If you plan on purchasing a home in Central Florida, you should know that homeowners associations (also known as HOA’s) are a fact of life.
First – full disclosure – I live in one of the few areas in Orlando that does NOT have a homeowners association. I despise them – but that’s because I had some bad experiences when I was renting. I see their value now, but I’m still glad I don’t have to deal with them.
Homeowners associations are usually formed by the developer when the community is first built. Initially, these associations are run by the builder and eventually turned over to the residents. Rules and by-laws are adopted that govern many aspects of the community’s policies. These policies often include things like what kind of lawn maintenance is required, what colors you can paint your house, what types of decorations can be visible in your yard. In more extreme examples, some HoA’s will even tell you what color and style of blinds or curtains you can put up.
Some homeowners associations maintain websites that outline their rules and requirements, like this one from the Wingfield Reserve community in Longwood, FL.
The fees charged by homeowner associations vary. On average, the monthly HOA fee will be in the $100-$300 range. However, in more affluent communities it can be higher. HOA fees are used to cover the cost of maintaining common amenities like the community pool, landscaping of public grounds, activity center, etc. If you live in a gated community that has a 24-hour guard to allow visitors in, you can expect to pay more per month in your HOA fees.
Now, the good part of this is that a well-run homeowners association helps maintain the property values of the homes within the community. Making sure that houses are well maintained, that community areas are well kept, makes the community better for everyone. Most HOA’s are well run and most people rarely have issues.
With that being said – homeowners associations are run by the residents and in some cases that’s like the asylum being run by the patients. Every so often you’ll come across a clipboard carrying control freak who drives the neighborhood at 3 am searching for any minor violation. Here’s the thing – the only thing you can do about it is vote to remove them at the next election.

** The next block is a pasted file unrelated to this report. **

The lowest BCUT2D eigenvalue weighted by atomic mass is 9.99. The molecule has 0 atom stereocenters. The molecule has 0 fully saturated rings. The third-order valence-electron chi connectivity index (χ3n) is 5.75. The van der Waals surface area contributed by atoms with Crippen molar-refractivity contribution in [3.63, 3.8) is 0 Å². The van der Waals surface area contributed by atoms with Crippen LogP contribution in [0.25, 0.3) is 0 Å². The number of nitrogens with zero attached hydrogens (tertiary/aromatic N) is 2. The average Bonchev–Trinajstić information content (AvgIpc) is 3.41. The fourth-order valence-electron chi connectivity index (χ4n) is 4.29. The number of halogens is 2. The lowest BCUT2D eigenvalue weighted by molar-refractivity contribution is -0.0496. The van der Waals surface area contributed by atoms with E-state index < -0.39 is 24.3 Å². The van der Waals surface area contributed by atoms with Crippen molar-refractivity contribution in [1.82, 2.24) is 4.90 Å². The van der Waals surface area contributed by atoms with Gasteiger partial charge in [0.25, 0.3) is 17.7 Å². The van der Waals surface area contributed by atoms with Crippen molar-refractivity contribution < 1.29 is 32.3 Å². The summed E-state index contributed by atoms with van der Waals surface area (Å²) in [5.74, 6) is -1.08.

If you’re thinking about challenging your homeowner association legally for some reason, you should know that courts have generally upheld HOA rules. There are scant few cases where homeowners have prevailed. The exceptions to that are when HOA’s have either not followed the rules outlined in the charter, or acted outside their legal authority. The bottom line is you agree to these rules when you purchase. You’ve effectively signed a contract and are bound by it. In extreme cases, courts have upheld that HOA’s can take your home if you refuse to abide by their rules. While that is the most extreme measure, it is also very rare. However, as there are times where you’ll find an overzealous HOA president, you’ll also find obstinate residents who refuse to comply with HOA rules.
I mention this only to present a balanced perspective. Overall, HOA’s are very good things that serve a good purpose and help keep communities running and looking their best. Share your experiences with HOA’s in the comments below.
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I’m not planning a move to central Florida any time soon (not saying never), but I can’t tell you how much I’ve enjoyed this series of articles